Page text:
Property Type: If the property is in an apartment complex with multiple residential units, investment-oriented potential buyers will be interested in buying properties from owners who don’t have problems with the tenants.
The Market Price of the Property: High-priced properties are usually purchased by people who plan on living in them someday. Most people don’t invest in property solely for a passive source of income. Very few buyers will be interested in taking on a new property with a high mortgage but a low rent rate.
After-Sale Steps
Once the property is sold, it’s the outgoing landlord’s responsibility to inform their current tenants that the property was sold and provide the following:
• The new landlord’s name
• The new landlord’s contact details
• An address for service
• Any updates related to how rent payments should be submitted
The landlord should also tell tenants the effective date on which ownership will officially change. The landlord should inform the new owner of the tenant and provide him or her with a copy of the rental agreement if selling a rental property with tenants on a lease.
There are many reasons for wanting to sell your rental property, even if it’s currently occupied. Some of the most common reasons include:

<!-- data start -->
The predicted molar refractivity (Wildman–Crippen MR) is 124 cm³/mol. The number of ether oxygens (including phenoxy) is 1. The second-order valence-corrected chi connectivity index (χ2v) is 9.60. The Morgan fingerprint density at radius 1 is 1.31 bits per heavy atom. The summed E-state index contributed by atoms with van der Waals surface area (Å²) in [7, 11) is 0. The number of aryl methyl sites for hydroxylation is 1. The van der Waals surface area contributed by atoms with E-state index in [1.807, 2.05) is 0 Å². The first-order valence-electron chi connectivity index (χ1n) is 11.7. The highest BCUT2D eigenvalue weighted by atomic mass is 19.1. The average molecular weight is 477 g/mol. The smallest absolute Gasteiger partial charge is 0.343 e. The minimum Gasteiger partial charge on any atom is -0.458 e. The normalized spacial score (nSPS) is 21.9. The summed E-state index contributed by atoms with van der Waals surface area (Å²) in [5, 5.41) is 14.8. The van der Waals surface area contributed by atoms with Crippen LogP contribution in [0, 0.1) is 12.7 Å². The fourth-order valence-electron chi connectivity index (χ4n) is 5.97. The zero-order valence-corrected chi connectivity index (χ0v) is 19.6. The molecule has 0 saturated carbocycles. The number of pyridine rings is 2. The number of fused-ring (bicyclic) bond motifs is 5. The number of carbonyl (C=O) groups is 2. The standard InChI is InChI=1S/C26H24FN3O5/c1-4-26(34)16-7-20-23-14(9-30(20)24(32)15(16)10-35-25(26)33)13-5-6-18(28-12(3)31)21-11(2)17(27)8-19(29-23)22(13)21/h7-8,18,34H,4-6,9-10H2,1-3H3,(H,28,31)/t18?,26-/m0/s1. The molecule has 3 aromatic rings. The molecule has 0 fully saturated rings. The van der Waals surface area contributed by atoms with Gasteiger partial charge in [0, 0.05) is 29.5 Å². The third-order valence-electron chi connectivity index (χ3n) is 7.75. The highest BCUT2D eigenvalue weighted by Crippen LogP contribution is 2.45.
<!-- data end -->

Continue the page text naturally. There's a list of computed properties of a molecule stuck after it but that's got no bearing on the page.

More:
• You want to cash in on your property’s equity
• The property isn’t as profitable as you’d hoped, so you want to cut your losses
• You inherited the rental property and have no interest in being a landlord
• You’re moving and don’t wish to be a long-distance landlord and/or planning to buy closer to your new locale
• You want to trade in the property for something else (known as a 1013 exchange)
• You’ve decided to retire from the landlord business
Whatever the reason, it’s your property, so if you wish to sell it, you can do so. However, when you have tenants living in the property, there are some extra steps along the way before you can successfully sell. It will also depend what kind of lease they have: a month-to-month lease or a fixed term lease.
Handling Month-to-Month Lease Agreements
If your tenant is renting on a month-to-month basis, you need to give them proper notice that you are selling the property. This involves mailing or hand delivering a letter (or sending an email) to your tenant 30 days prior to the move-out date you’ve set. The required notice period varies by state, so be sure to look up your state laws.
You don’t need a reason to terminate a month-to-month lease agreement, which is one of its perks for you as the landlord. It’s called a no cause termination, so you don’t need to give the tenant a reason, but it’s always nice to be upfront with your tenants. To get started, send a letter with today’s date letting your tenant know that their tenancy will terminate in a certain days (typically 30 or 60) from the date of the notice. Inform your tenant in this written notice to remove all possessions and to return the keys to you on or before the required move-out date. Mention the actual move-out date in the letter as well to ensure you are clear with your tenant and they know what is expected of them and by when.